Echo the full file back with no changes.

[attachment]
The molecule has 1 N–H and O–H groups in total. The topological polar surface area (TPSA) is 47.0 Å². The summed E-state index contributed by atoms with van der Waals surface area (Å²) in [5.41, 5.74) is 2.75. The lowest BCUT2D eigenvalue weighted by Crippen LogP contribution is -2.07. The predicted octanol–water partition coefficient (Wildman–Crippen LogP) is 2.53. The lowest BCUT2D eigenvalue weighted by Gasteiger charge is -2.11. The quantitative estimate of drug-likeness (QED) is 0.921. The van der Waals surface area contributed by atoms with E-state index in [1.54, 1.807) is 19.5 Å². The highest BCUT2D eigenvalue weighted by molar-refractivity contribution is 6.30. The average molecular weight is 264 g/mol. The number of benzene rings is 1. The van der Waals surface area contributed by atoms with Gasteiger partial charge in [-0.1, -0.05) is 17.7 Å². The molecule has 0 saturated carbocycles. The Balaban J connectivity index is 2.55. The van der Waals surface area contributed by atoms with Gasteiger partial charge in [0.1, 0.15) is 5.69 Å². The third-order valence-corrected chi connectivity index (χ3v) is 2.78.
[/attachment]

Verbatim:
The molecule has 1 N–H and O–H groups in total. The topological polar surface area (TPSA) is 47.0 Å². The summed E-state index contributed by atoms with van der Waals surface area (Å²) in [5.41, 5.74) is 2.75. The lowest BCUT2D eigenvalue weighted by Crippen LogP contribution is -2.07. The predicted octanol–water partition coefficient (Wildman–Crippen LogP) is 2.53. The lowest BCUT2D eigenvalue weighted by Gasteiger charge is -2.11. The quantitative estimate of drug-likeness (QED) is 0.921. The van der Waals surface area contributed by atoms with E-state index in [1.54, 1.807) is 19.5 Å². The highest BCUT2D eigenvalue weighted by molar-refractivity contribution is 6.30. The average molecular weight is 264 g/mol. The number of benzene rings is 1. The van der Waals surface area contributed by atoms with Gasteiger partial charge in [-0.1, -0.05) is 17.7 Å². The molecule has 0 saturated carbocycles. The Balaban J connectivity index is 2.55. The van der Waals surface area contributed by atoms with Gasteiger partial charge in [0.1, 0.15) is 5.69 Å². The third-order valence-corrected chi connectivity index (χ3v) is 2.78.